Perhaps because no subsequent candidate for the presidency was seen as Lincoln’s match, or perhaps because the stakes in ensuing elections were judged to be not quite so high as they were in 1860, it would be 104 years before The Atlantic would again make a presidential endorsement. In October of 1964, Edward Weeks, writing on behalf of the magazine, cited Lowell’s words before making an argument for the election of Lyndon B. Johnson. “We admire the President for the continuity with which he has maintained our foreign policy, a policy which became a worldwide responsibility at the time of the Marshall Plan,” the endorsement read. Johnson, The Atlantic believed, would bring “to the vexed problem of civil rights a power of conciliation which will prevent us from stumbling down the road taken by South Africa.”

Image result for Lyndon Johnson and Abrahim Lincoln

The Atlantic has endorsed only three presidential candidates in 159 years. Abraham Lincoln (1860) and Lyndon B. Johnson (1964) were the first two. (Alexander Gardner / Getty; ullstein bild / Getty)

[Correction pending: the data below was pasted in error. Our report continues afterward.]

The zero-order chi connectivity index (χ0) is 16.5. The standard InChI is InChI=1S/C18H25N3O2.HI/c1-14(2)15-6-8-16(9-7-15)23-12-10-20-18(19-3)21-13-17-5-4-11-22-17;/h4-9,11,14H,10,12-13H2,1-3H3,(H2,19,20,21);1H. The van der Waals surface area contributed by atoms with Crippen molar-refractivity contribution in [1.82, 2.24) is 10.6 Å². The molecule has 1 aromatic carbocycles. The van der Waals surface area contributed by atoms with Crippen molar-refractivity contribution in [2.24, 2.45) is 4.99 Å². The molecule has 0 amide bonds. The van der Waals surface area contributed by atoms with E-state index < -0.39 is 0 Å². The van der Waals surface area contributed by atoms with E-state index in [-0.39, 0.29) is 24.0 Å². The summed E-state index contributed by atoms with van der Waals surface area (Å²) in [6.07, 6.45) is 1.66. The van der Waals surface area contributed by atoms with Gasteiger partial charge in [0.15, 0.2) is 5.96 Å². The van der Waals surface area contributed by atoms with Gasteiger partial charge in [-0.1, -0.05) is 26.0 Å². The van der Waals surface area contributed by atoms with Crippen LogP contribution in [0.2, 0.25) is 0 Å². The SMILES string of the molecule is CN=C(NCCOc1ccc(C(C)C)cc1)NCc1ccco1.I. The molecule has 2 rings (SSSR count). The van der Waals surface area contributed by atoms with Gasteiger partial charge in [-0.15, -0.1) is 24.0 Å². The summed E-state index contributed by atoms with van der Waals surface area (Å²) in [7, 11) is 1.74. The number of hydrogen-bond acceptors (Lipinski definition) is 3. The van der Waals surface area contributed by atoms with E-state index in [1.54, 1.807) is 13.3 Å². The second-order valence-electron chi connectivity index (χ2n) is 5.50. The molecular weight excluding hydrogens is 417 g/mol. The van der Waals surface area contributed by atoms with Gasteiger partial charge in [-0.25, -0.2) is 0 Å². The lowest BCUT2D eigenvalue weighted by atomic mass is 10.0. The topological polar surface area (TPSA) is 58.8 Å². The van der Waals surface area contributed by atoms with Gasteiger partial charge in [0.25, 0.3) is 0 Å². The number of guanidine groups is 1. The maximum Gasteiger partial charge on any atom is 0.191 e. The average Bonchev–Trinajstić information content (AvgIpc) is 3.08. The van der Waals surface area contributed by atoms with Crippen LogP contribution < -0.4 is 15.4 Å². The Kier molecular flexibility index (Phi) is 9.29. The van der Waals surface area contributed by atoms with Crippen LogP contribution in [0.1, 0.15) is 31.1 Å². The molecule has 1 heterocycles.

But The Atlantic’s endorsement of Johnson was focused less on his positive attributes than on the flaws of his opponent, Barry Goldwater, the junior senator from Arizona. Of Goldwater, Weeks wrote, “His proposal to let field commanders have their choice of the smaller nuclear weapons would rupture a fundamental belief that has existed from Abraham Lincoln to today: the belief that in times of crisis the civilian authority must have control over the military.” And the magazine noted that Goldwater’s “preference to let states like Mississippi, Alabama, and Georgia enforce civil rights within their own borders has attracted the allegiance of Governor George Wallace, the Ku Klux Klan, and the John Birchers.” Goldwater’s limited capacity for prudence and reasonableness was what particularly worried The Atlantic.